Direct care model drives focus on patient experience, doctor writes

By Aine Cryts

The wait times are horrendous, the amount of paperwork is endless, and the staff treats you poorly. This is the typical patient experience in most doctors' offices, writes Rob Lamberts, M.D., a primary care physician in Augusta, Georgia, in a post on The Health Care Blog.

A key reason that many patients have such a poor care experience is the "customer" in today's healthcare system isn't the patient--rather, it's the insurance company, according to Lamberts. That's why, instead of focusing on creating a great patient experience, providers treat patients like they're "the raw materials from which [CPT and ICD codes] are extracted."

For the past three years, Lamberts has worked under a different model, providing direct care to his patients. Instead of accepting insurance, he's paid directly by his patients.

Here's why Lamberts gets so many kudos from his patients, according to his blog post:

His practice is a business; communication and access matter. Lamberts' patients can choose at any time to leave his practice. That's why he focuses on improving the patient experience, which includes saving his patients money and providing clear communication and access to care, he writes.

The office is clean and comfortable; there's virtually no waiting. Eschewing conversations in the exam room, Lambert writes that he typically talks to patients in his office, which features a comfortable couch. Patients are typically offered tea or coffee as well. And if patients are waiting, it's generally because they arrived early for their appointments, according to his blog post.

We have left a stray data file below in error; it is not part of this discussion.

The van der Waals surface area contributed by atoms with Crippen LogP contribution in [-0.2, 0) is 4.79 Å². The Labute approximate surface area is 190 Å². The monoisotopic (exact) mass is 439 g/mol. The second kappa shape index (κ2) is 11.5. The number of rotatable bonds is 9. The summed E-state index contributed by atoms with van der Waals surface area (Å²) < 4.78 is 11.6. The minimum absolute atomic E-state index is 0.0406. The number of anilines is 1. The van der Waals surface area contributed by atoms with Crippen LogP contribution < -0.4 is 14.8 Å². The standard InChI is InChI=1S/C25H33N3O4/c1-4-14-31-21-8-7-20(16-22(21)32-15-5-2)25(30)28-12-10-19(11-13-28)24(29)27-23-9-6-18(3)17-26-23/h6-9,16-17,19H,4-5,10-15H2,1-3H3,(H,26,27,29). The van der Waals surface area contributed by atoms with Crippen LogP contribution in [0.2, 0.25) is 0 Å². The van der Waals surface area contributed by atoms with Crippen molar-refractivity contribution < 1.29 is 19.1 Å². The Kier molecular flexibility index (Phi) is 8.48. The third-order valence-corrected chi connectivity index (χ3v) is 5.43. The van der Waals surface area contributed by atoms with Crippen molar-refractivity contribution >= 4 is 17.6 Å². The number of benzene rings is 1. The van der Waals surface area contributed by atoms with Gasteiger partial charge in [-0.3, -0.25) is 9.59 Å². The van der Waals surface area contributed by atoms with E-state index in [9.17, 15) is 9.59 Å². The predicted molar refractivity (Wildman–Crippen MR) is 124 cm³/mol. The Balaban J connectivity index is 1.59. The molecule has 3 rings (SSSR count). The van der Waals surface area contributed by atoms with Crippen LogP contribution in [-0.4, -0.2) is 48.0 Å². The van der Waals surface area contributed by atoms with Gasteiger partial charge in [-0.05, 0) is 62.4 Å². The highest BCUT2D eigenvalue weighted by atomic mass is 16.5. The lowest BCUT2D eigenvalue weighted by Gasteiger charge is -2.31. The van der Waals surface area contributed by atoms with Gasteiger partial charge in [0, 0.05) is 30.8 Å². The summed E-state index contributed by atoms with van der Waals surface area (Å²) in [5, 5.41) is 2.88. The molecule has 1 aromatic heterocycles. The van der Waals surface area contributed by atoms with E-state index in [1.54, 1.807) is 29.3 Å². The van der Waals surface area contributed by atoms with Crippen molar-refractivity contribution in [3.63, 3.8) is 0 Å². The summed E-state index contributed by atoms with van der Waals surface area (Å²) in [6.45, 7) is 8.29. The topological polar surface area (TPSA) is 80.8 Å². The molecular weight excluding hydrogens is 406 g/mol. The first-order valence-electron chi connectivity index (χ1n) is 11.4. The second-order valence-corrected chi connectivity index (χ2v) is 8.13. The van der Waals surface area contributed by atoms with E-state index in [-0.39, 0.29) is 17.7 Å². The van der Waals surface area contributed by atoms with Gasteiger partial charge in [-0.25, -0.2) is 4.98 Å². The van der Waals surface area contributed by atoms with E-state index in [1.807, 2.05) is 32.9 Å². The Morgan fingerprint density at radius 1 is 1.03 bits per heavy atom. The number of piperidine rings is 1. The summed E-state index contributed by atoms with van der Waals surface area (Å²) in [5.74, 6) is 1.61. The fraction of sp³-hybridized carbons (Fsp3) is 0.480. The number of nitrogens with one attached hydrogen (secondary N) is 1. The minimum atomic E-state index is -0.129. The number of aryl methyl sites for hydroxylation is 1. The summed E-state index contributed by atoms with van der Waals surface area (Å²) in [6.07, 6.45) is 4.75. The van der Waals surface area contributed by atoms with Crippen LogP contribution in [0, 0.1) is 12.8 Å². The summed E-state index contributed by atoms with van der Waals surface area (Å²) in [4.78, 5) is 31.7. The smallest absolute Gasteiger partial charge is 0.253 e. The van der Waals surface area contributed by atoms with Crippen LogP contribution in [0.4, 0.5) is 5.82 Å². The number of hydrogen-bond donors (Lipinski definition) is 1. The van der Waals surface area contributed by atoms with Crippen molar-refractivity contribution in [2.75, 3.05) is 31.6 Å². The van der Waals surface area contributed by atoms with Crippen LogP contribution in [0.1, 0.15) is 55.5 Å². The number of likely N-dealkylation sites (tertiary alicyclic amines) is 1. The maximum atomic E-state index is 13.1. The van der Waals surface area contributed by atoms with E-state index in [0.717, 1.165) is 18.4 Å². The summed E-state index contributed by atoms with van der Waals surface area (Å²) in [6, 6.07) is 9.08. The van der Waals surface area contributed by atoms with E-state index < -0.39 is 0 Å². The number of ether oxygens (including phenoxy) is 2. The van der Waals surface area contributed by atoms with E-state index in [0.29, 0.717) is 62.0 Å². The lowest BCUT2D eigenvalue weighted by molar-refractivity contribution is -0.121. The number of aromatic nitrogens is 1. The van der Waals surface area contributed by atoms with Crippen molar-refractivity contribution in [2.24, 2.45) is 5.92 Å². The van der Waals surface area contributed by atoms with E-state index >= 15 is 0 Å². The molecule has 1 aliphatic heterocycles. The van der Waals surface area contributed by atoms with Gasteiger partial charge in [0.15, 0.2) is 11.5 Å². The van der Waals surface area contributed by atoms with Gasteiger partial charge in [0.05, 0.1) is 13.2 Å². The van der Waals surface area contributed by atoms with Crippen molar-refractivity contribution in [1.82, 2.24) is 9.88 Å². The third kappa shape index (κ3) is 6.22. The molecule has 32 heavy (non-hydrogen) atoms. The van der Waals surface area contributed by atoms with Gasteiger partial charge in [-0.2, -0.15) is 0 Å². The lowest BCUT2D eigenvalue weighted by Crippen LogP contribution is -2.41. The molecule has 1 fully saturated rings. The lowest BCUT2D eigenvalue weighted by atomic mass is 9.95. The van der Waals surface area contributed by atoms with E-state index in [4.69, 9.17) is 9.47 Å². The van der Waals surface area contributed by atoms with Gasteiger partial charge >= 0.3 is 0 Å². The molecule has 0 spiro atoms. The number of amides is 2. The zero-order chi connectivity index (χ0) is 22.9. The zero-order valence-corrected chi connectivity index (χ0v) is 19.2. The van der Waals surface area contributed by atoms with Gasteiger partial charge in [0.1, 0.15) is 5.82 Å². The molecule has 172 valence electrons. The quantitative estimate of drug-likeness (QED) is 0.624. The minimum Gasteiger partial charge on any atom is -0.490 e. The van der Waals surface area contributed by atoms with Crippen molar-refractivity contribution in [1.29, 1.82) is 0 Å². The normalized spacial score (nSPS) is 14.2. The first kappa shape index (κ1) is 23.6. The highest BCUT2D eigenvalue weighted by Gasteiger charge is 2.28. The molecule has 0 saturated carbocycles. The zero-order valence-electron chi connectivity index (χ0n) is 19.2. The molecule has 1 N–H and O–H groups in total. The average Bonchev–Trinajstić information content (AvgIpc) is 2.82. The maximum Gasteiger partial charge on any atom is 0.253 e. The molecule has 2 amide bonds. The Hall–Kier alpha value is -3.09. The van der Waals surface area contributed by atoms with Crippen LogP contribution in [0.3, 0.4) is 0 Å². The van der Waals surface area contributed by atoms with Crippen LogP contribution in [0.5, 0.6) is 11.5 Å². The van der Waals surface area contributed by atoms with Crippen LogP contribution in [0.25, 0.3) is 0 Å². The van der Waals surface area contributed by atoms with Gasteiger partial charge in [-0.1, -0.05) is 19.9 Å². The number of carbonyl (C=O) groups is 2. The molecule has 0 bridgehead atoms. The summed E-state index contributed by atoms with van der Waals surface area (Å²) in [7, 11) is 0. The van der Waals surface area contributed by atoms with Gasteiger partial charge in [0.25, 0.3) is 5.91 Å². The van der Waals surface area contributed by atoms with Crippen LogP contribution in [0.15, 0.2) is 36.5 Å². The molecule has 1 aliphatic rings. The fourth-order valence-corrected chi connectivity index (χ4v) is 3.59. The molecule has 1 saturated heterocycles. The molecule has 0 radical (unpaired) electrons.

He's transparent about the cost of care and medications. And when patients can't afford their medications, one of the nurses on his team works with drug companies to secure free medications for low-income patients.

"I do these things for one simple reason: my patients are my customers. The more customers I have, the better income my business gets," he writes. "My patients won't stay my patients for long if my service gets anywhere near the norm for doctors' offices. There is a bonus, of course: it's the nice thing to do. My business model makes being nice an asset, not a liability."

To learn more:
- check out the blog post